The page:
“If you want to steal a bunch of stuff, this is your person,” Cruz said. He later added, “So if you’re a drug dealer, get yourself to Massachusetts.”

Cotton and Cruz are potential 2024 presidential candidates and their attacks on Rollins suggest they believe opposing a prominent figure in the push for criminal justice reform will shore up their political base. Much of the population of New Hampshire, which holds the first presidential primary, is in the Boston media market, providing another potential political benefit to them for opposing Rollins.

Democrats rallied to her defense.

New Jersey Senator Cory Booker criticized Republicans for attacking Rollins’s character, saying after the hearing that the rhetoric was “toxic.” He reminded his colleagues that the committee received letters of support from law enforcement officials and former Republican prosecutors.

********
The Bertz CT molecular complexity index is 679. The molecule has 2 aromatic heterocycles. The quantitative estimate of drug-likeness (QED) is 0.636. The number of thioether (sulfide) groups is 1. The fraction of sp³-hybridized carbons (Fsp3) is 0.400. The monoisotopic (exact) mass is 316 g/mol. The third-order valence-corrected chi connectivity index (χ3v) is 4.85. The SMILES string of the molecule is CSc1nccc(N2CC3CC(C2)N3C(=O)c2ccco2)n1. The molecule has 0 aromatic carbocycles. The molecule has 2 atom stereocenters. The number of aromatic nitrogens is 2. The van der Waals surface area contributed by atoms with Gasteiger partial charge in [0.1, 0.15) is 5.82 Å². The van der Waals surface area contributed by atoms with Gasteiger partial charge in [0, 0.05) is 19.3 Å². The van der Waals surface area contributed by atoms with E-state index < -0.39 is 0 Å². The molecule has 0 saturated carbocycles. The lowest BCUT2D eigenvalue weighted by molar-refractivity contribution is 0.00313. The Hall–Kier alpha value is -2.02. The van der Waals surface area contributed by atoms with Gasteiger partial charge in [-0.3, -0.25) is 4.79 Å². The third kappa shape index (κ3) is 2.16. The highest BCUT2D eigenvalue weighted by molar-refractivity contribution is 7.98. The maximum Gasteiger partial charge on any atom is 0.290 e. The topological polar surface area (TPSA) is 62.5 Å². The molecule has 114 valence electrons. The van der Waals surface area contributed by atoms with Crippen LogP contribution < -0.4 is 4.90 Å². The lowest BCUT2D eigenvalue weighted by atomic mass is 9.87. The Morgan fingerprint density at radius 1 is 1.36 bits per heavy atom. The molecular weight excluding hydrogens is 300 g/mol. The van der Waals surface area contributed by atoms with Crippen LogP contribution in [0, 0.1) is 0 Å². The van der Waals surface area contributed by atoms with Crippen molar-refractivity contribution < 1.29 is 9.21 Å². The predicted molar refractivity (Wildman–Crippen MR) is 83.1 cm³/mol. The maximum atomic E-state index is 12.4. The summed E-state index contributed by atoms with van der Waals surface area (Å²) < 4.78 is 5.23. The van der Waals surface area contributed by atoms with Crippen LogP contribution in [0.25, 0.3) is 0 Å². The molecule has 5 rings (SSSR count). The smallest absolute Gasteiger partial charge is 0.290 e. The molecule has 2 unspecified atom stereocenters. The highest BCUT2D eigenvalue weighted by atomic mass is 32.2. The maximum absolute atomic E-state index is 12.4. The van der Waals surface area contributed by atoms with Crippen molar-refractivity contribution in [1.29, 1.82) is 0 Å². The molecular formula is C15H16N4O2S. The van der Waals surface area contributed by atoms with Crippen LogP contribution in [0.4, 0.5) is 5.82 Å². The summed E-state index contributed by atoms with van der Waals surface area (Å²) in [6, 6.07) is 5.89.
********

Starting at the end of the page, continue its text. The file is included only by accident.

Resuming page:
Rollins’s nomination is backed by several former US attorneys for Massachusetts, including Republicans Michael Sullivan, William Weld, and Wayne Budd. They are among dozens of state district attorneys, law enforcement officials, and social justice advocates who wrote letters of support for Rollins that Warren and Markey have distributed to senators.

“If these things were true, then why does she have Republican leaders that are not from Arkansas but are from her community that are writing to this committee?” Booker said at the meeting. “They’re not pro-criminal activists, They’re not radical. They’re not igniting revolutions. They know the candidate and they have worked with her.”